Don’t Overlook Your Child’s Mental Health
Keeping your child healthy is a priority for most parents. While you’re watching for any signs or symptoms of physical illness, don’t overlook mental health. In fact, your child is more likely to need treatment for a behavioral health condition like ADHD, anxiety or depression than any other physical illness.
Attention-deficit hyperactivity disorder (ADHD) and depression are among the most commonly diagnosed behavioral health conditions, said Dr. Beverly Gunderson, psychologist with Avera Medical Group University Psychiatry Associates.
ADHD is characterized by the inability to pay attention, listen, complete tasks and follow directions. It affects an estimated 3 to 7 percent of school-age children. This may or may not include hyperactivity and impulsivity. While it’s often noticed when the child reaches school age, some preschool-age children develop behavioral problems that might get them “kicked out” of daycare.
“Attention deficit also impacts a child’s social interaction,” Dr. Gunderson said. “They are impatient, don’t want to wait, and have difficulty taking turns.”
Treatment may involve medications and therapy to devise behavioral or environmental strategies for dealing with the disorder. Children in most cases don’t “grow out” of ADHD – as adults they learn to handle it by making adjustments in learning and socialization.
Parents can help by being “firm, fair and friendly,” Dr. Gunderson said. “Becoming angry only increases the negative behaviors.” Patience is key. Dr. Gunderson advises a calm approach that’s less critical, and more oriented toward teaching.
Major depression affects approximately 2 percent of school-age children, and 8 percent of adolescents. A key sign is loss of interest in daily activities. “They don’t want to get involved with things,” Dr. Gunderson said. Depressed children or youth may not sleep well, or sleep too much. They may lose weight or gain weight. They may be anxious, worried or angry, have difficulty concentrating, and have recurrent thoughts of harming themselves.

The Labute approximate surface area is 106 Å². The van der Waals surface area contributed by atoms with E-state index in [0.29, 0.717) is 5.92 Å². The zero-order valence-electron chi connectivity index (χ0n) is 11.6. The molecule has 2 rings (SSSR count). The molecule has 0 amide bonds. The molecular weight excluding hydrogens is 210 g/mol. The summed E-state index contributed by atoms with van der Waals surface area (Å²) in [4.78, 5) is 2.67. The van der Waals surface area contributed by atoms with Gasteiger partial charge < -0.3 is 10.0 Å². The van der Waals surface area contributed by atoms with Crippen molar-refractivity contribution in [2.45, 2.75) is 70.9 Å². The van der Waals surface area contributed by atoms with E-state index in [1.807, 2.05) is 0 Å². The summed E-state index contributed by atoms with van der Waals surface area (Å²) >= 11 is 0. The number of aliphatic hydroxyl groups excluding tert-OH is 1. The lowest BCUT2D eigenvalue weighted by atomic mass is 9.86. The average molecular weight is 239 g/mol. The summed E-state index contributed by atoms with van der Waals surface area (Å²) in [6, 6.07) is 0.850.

Depression can either stem from circumstances, loss, family situation, home environment, a chemical imbalance, or “all of the above,” Dr. Gunderson said.
Depression becomes an emergency when the child or adolescent is in danger of suicide. The practice of cutting or other self-harm should also be addressed as soon as possible. “This is a sign of inner, unresolved stress that the child is not talking about. It’s a huge red flag that something needs to be dealt with,” Dr. Gunderson said.
Anxiety may be a disorder of its own, or it may be tied into depression. “A child can be anxious without depression, but also have anxiety with depression,” Dr. Gunderson said. A worst-case scenario of anxiety is panic disorder. More often, kids may worry about what other kids think about them, or if they will be teased or bullied, or get into trouble.
Treatments for depression are effective, and usually include talk therapy, medications, or both. “Not every case of depression needs to be treated with medications,” Dr. Gunderson said. If medication is prescribed, talk therapy is usually recommended as well. “Even if children or youth don’t have a specific problem to bring to a counseling session, they need to learn how to talk about what is happening in their lives,” she added.
Look for ways to enter into the child’s world, for example, saying, “You seem to be spending a lot of time alone in your room. Is there something we should talk about?”
“Parents have a tendency to want to fix things and make everything better, when in fact, they just need to listen,” Dr. Gunderson said.
Reaching out for help for your child is important. “The child needs to know you’re doing something. This is an example of your care and concern,” she said.
If you suspect behavioral health issues in your child, talk to your pediatrician or family practitioner, who can refer you to mental health professionals and other resources, if needed.
The Avera Behavioral Health Center offers a free 24-hour assessment line, 1-800-691-4336, in which callers can speak with a confidential counselor. Learn more at www.AveraBehavioralHealth.org